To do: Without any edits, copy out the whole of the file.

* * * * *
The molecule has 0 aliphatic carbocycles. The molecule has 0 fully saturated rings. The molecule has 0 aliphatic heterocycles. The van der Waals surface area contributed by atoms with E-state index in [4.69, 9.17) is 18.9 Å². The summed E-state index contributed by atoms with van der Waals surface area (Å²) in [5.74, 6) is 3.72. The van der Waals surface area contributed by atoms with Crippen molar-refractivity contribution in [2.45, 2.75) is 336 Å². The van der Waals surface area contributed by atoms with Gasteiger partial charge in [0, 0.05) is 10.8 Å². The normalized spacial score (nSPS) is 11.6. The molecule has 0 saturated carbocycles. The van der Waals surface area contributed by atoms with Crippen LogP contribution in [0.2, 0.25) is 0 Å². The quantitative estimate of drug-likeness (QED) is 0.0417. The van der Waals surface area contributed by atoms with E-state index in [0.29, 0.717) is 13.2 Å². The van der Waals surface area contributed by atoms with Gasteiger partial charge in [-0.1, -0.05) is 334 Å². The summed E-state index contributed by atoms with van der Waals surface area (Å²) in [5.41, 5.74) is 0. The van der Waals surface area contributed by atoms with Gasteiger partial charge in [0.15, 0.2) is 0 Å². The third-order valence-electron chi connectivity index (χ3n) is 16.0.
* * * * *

The molecule has 0 aliphatic carbocycles. The molecule has 0 fully saturated rings. The molecule has 0 aliphatic heterocycles. The van der Waals surface area contributed by atoms with E-state index in [4.69, 9.17) is 18.9 Å². The summed E-state index contributed by atoms with van der Waals surface area (Å²) in [5.74, 6) is 3.72. The van der Waals surface area contributed by atoms with Crippen molar-refractivity contribution in [2.45, 2.75) is 336 Å². The van der Waals surface area contributed by atoms with Gasteiger partial charge in [0, 0.05) is 10.8 Å². The normalized spacial score (nSPS) is 11.6. The molecule has 0 saturated carbocycles. The van der Waals surface area contributed by atoms with Crippen LogP contribution in [0.2, 0.25) is 0 Å². The quantitative estimate of drug-likeness (QED) is 0.0417. The van der Waals surface area contributed by atoms with E-state index in [0.29, 0.717) is 13.2 Å². The van der Waals surface area contributed by atoms with Gasteiger partial charge in [-0.1, -0.05) is 334 Å². The summed E-state index contributed by atoms with van der Waals surface area (Å²) in [5.41, 5.74) is 0. The van der Waals surface area contributed by atoms with Gasteiger partial charge in [0.15, 0.2) is 0 Å². The third-order valence-electron chi connectivity index (χ3n) is 16.0.